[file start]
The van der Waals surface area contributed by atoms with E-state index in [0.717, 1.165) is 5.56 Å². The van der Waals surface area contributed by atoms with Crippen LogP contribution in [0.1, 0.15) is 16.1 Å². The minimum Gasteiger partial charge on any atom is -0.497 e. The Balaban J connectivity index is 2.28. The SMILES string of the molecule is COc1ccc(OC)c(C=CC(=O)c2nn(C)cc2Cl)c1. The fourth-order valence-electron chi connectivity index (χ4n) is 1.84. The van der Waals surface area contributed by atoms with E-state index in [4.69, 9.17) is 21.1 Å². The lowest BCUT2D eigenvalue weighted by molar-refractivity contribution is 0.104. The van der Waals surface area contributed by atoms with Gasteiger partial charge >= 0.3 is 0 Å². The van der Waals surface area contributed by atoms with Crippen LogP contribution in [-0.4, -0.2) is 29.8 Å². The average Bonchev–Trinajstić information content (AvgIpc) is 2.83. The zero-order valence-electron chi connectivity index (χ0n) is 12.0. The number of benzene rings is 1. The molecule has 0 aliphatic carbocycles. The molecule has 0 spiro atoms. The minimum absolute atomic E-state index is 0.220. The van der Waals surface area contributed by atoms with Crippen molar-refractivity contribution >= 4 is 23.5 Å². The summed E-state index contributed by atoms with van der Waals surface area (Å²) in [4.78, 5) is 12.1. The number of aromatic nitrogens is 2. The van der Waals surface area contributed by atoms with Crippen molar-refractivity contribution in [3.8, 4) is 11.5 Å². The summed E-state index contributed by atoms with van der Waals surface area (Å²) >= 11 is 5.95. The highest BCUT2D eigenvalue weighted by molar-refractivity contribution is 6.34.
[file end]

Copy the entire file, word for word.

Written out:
The van der Waals surface area contributed by atoms with E-state index in [0.717, 1.165) is 5.56 Å². The van der Waals surface area contributed by atoms with Crippen LogP contribution in [0.1, 0.15) is 16.1 Å². The minimum Gasteiger partial charge on any atom is -0.497 e. The Balaban J connectivity index is 2.28. The SMILES string of the molecule is COc1ccc(OC)c(C=CC(=O)c2nn(C)cc2Cl)c1. The fourth-order valence-electron chi connectivity index (χ4n) is 1.84. The van der Waals surface area contributed by atoms with E-state index in [4.69, 9.17) is 21.1 Å². The lowest BCUT2D eigenvalue weighted by molar-refractivity contribution is 0.104. The van der Waals surface area contributed by atoms with Gasteiger partial charge >= 0.3 is 0 Å². The van der Waals surface area contributed by atoms with Crippen LogP contribution in [-0.4, -0.2) is 29.8 Å². The average Bonchev–Trinajstić information content (AvgIpc) is 2.83. The zero-order valence-electron chi connectivity index (χ0n) is 12.0. The number of benzene rings is 1. The molecule has 0 aliphatic carbocycles. The molecule has 0 spiro atoms. The minimum absolute atomic E-state index is 0.220. The van der Waals surface area contributed by atoms with Crippen molar-refractivity contribution >= 4 is 23.5 Å². The summed E-state index contributed by atoms with van der Waals surface area (Å²) in [4.78, 5) is 12.1. The number of aromatic nitrogens is 2. The van der Waals surface area contributed by atoms with Crippen molar-refractivity contribution in [3.8, 4) is 11.5 Å². The summed E-state index contributed by atoms with van der Waals surface area (Å²) >= 11 is 5.95. The highest BCUT2D eigenvalue weighted by molar-refractivity contribution is 6.34.